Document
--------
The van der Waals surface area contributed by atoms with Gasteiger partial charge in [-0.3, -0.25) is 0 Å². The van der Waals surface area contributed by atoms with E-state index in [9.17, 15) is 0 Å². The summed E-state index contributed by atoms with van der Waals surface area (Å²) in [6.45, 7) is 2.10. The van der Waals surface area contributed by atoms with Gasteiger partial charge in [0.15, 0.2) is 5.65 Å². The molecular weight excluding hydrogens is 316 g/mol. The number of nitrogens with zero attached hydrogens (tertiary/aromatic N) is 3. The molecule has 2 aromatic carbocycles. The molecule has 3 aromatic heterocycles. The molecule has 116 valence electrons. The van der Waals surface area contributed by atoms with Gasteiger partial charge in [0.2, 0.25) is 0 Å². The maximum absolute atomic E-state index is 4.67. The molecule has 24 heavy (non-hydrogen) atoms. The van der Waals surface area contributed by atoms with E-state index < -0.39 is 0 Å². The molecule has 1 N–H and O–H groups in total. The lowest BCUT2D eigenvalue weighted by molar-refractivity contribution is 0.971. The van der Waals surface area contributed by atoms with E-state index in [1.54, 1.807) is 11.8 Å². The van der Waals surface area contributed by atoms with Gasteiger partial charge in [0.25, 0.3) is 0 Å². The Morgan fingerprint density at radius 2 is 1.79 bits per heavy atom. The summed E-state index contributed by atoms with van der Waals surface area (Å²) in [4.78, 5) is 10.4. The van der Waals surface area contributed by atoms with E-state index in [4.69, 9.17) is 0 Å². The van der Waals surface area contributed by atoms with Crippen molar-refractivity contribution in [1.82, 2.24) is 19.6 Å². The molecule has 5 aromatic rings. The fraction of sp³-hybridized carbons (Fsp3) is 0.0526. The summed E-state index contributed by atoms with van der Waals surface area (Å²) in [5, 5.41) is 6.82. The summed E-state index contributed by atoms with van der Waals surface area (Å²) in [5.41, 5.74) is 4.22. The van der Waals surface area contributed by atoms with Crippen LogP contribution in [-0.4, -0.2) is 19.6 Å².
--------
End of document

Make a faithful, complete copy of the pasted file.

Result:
The van der Waals surface area contributed by atoms with Gasteiger partial charge in [-0.3, -0.25) is 0 Å². The van der Waals surface area contributed by atoms with E-state index in [9.17, 15) is 0 Å². The summed E-state index contributed by atoms with van der Waals surface area (Å²) in [6.45, 7) is 2.10. The van der Waals surface area contributed by atoms with Gasteiger partial charge in [0.15, 0.2) is 5.65 Å². The molecular weight excluding hydrogens is 316 g/mol. The number of nitrogens with zero attached hydrogens (tertiary/aromatic N) is 3. The molecule has 2 aromatic carbocycles. The molecule has 3 aromatic heterocycles. The molecule has 116 valence electrons. The van der Waals surface area contributed by atoms with Gasteiger partial charge in [0.2, 0.25) is 0 Å². The maximum absolute atomic E-state index is 4.67. The molecule has 24 heavy (non-hydrogen) atoms. The van der Waals surface area contributed by atoms with E-state index < -0.39 is 0 Å². The molecule has 1 N–H and O–H groups in total. The lowest BCUT2D eigenvalue weighted by molar-refractivity contribution is 0.971. The van der Waals surface area contributed by atoms with E-state index in [1.54, 1.807) is 11.8 Å². The van der Waals surface area contributed by atoms with Gasteiger partial charge in [0.25, 0.3) is 0 Å². The Morgan fingerprint density at radius 2 is 1.79 bits per heavy atom. The summed E-state index contributed by atoms with van der Waals surface area (Å²) in [4.78, 5) is 10.4. The van der Waals surface area contributed by atoms with E-state index in [4.69, 9.17) is 0 Å². The van der Waals surface area contributed by atoms with Crippen molar-refractivity contribution in [1.82, 2.24) is 19.6 Å². The molecule has 5 aromatic rings. The fraction of sp³-hybridized carbons (Fsp3) is 0.0526. The summed E-state index contributed by atoms with van der Waals surface area (Å²) in [5, 5.41) is 6.82. The summed E-state index contributed by atoms with van der Waals surface area (Å²) in [5.41, 5.74) is 4.22. The van der Waals surface area contributed by atoms with Crippen LogP contribution in [-0.4, -0.2) is 19.6 Å².